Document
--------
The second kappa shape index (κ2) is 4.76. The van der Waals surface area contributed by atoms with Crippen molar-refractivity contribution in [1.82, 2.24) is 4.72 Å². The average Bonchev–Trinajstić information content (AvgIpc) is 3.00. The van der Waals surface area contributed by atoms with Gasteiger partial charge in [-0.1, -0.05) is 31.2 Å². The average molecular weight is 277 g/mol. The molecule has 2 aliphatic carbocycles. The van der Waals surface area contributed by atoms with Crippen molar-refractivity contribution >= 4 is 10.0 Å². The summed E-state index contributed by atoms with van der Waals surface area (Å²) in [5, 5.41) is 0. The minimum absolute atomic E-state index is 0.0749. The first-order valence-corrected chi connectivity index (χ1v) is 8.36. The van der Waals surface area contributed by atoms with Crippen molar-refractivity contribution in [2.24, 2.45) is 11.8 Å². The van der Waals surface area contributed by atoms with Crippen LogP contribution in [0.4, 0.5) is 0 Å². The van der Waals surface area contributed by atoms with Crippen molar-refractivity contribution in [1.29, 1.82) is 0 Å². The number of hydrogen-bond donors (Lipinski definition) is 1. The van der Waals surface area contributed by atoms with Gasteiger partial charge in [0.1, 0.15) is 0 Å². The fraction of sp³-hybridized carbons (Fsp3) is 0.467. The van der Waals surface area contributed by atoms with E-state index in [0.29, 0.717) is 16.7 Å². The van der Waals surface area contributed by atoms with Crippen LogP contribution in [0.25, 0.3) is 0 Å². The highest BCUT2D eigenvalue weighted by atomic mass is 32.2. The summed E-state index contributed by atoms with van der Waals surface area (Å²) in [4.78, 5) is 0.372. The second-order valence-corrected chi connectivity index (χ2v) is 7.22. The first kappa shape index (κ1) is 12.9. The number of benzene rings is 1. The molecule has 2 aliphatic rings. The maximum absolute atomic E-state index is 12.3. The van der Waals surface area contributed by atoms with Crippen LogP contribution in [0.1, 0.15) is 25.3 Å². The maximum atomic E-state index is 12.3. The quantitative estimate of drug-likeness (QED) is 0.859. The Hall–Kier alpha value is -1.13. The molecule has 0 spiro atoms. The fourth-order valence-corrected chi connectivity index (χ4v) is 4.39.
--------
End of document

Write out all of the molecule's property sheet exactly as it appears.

The second kappa shape index (κ2) is 4.76. The van der Waals surface area contributed by atoms with Crippen molar-refractivity contribution in [1.82, 2.24) is 4.72 Å². The average Bonchev–Trinajstić information content (AvgIpc) is 3.00. The van der Waals surface area contributed by atoms with Gasteiger partial charge in [-0.1, -0.05) is 31.2 Å². The average molecular weight is 277 g/mol. The molecule has 2 aliphatic carbocycles. The van der Waals surface area contributed by atoms with Crippen molar-refractivity contribution >= 4 is 10.0 Å². The summed E-state index contributed by atoms with van der Waals surface area (Å²) in [5, 5.41) is 0. The minimum absolute atomic E-state index is 0.0749. The first-order valence-corrected chi connectivity index (χ1v) is 8.36. The van der Waals surface area contributed by atoms with Crippen molar-refractivity contribution in [2.24, 2.45) is 11.8 Å². The van der Waals surface area contributed by atoms with Crippen LogP contribution in [0.4, 0.5) is 0 Å². The van der Waals surface area contributed by atoms with Crippen molar-refractivity contribution in [1.29, 1.82) is 0 Å². The number of hydrogen-bond donors (Lipinski definition) is 1. The van der Waals surface area contributed by atoms with Gasteiger partial charge in [0.1, 0.15) is 0 Å². The fraction of sp³-hybridized carbons (Fsp3) is 0.467. The van der Waals surface area contributed by atoms with E-state index in [0.29, 0.717) is 16.7 Å². The van der Waals surface area contributed by atoms with Crippen LogP contribution in [0.25, 0.3) is 0 Å². The highest BCUT2D eigenvalue weighted by atomic mass is 32.2. The summed E-state index contributed by atoms with van der Waals surface area (Å²) in [4.78, 5) is 0.372. The second-order valence-corrected chi connectivity index (χ2v) is 7.22. The first kappa shape index (κ1) is 12.9. The number of benzene rings is 1. The molecule has 2 aliphatic rings. The maximum absolute atomic E-state index is 12.3. The van der Waals surface area contributed by atoms with Crippen LogP contribution in [0.1, 0.15) is 25.3 Å². The maximum atomic E-state index is 12.3. The quantitative estimate of drug-likeness (QED) is 0.859. The Hall–Kier alpha value is -1.13. The molecule has 0 spiro atoms. The fourth-order valence-corrected chi connectivity index (χ4v) is 4.39.